Bible Studies for Life Sunday School Lesson for May 23

By Rony Kozman, Ph.D.
Assistant Professor of Biblical Studies, Samford University

Share the Message
Acts 17:16–18; 22–23; 30–31

In Acts 17 we get a glimpse of Paul’s missionary strategy. How did the apostle proclaim the gospel to those who were not followers of Jesus? How did he make Christ known?

Here we see how Paul shared the message about Christ to two groups of people: those who were devoted to Israel’s God and who were learned in Israel’s Scripture (v. 17); and Greek philosophers (v. 18).

Be sensitive to opportunities to share the gospel. (16–18)

Paul goes to the places where he can reason about Christ. He goes to Jewish synagogues where he will reason from Israel’s Scriptures — from the Old Testament — that Jesus is the Messiah (vv. 1–3). He also goes to the place in Athens where the people entertained “the latest ideas” (v. 21).

Paul intentionally went to spaces where opportunities to make Christ known would readily arise. He went to the synagogue on the Sabbath “as was his custom” (v. 2), and he also went to the spaces where the most cutting-edge ideas were being presented. Since Christ was both the fulfillment of Israel’s Scripture and the wisdom/reason that permeates the world, Paul goes to the places where Israel’s Scripture and Greek wisdom (i.e., philosophy) were readily discussed — the synagogue and the Areopagus.

We might ask ourselves: What are the spaces in my community where religious and philosophical ideas are discussed? How can we contribute to not only making Christ known but also to creating the contexts and environments in which Christ can be shared? And how can we participate in these spaces and dialogues and bring those who do not know Christ into these spaces so they can discuss and consider Christ?

Find a common ground for introducing the gospel. (22-23)

When Paul is in these two different spaces — the synagogue and the Areopagus, he uses different frames of reference, a different grammar and vocabulary to make Christ known. He takes different approaches depending on his audience.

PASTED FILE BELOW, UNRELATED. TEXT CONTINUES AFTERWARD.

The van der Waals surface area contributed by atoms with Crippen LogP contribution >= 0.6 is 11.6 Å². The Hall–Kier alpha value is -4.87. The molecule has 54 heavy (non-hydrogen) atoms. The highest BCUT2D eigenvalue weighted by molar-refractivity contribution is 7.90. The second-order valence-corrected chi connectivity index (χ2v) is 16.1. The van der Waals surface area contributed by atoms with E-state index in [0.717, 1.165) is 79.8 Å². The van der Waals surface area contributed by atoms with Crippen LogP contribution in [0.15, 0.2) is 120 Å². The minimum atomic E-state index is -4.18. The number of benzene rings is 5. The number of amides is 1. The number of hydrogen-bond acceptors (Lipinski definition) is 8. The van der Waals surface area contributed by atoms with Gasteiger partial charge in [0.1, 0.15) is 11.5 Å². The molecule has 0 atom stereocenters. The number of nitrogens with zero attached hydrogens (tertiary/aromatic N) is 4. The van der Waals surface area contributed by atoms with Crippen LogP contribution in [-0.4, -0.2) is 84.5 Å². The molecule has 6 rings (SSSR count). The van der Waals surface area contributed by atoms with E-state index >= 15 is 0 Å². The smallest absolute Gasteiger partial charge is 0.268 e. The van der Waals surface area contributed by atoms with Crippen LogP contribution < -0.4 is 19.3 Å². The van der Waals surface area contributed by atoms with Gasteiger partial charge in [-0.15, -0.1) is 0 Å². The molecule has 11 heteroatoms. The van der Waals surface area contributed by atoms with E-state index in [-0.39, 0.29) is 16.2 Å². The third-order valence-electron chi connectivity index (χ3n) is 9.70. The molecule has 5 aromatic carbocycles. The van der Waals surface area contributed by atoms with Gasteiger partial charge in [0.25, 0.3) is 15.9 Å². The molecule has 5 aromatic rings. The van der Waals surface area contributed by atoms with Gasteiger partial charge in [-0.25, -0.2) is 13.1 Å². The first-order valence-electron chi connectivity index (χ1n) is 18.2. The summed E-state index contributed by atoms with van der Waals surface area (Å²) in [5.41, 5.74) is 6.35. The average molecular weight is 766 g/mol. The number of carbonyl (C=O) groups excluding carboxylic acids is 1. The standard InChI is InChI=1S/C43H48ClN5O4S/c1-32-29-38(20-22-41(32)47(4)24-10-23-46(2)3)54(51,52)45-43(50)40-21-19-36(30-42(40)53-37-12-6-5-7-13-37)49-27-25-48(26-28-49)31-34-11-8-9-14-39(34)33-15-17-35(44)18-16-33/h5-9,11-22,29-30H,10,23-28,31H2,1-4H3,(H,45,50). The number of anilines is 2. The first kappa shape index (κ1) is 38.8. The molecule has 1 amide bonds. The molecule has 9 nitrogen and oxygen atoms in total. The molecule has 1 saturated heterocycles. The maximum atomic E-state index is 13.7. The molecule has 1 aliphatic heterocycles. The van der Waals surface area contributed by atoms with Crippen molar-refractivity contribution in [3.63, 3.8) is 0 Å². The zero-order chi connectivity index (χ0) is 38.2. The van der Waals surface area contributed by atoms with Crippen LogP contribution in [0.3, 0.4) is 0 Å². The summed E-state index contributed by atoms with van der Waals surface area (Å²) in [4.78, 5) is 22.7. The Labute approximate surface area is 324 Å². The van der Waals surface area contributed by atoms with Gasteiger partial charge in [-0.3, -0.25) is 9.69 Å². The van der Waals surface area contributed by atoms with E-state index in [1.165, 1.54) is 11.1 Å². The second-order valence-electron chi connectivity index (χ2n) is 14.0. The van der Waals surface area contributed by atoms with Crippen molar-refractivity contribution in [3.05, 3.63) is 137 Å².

When Paul preaches in the synagogues to those who know Israel’s Scripture, Paul makes Christ known from Scripture. He reasons from the Old Testament that Jesus is the crucified and risen Messiah Who fulfills the promises and covenants that God made to Abraham and to David (vv. 1–3; 10–11).

When Paul speaks to the Greek philosophers in the Areopagus, he appeals to things with which they are familiar. He uses their own altar “to an unknown God” as a launching point to make God known to them.

While Paul begins from what is familiar to them, he also makes the case for this unknown God whom he proclaims is the Creator and does not live in temples (v. 24) and is not an idol fashioned by human hands (v. 29). Paul moves from what is familiar to his audience to what is distinct about his message.

Even when Paul makes the case for an idea that is different from his audience, he ties it to what they know: He quotes from a Stoic philosopher, “we are his offspring” (v. 28). Paul reasons from this familiar quotation that if we are God’s offspring, then the divine being cannot be made by humans as an idol. Since we are His offspring, He is not made by us; we are made by Him.

Help others understand the truth of the gospel. (30-31)

Paul continues his message to its climax in the resurrection of Christ, which holds people accountable to worshipping the God of whom Paul speaks. For Paul, the dialogue he has with the philosophers is not simply speculation and the discussion of ideas without consequence.

Instead, this great idea demands not simply intellectual curiosity but repentance to the one true God and to the resurrected Messiah of whom Paul speaks.

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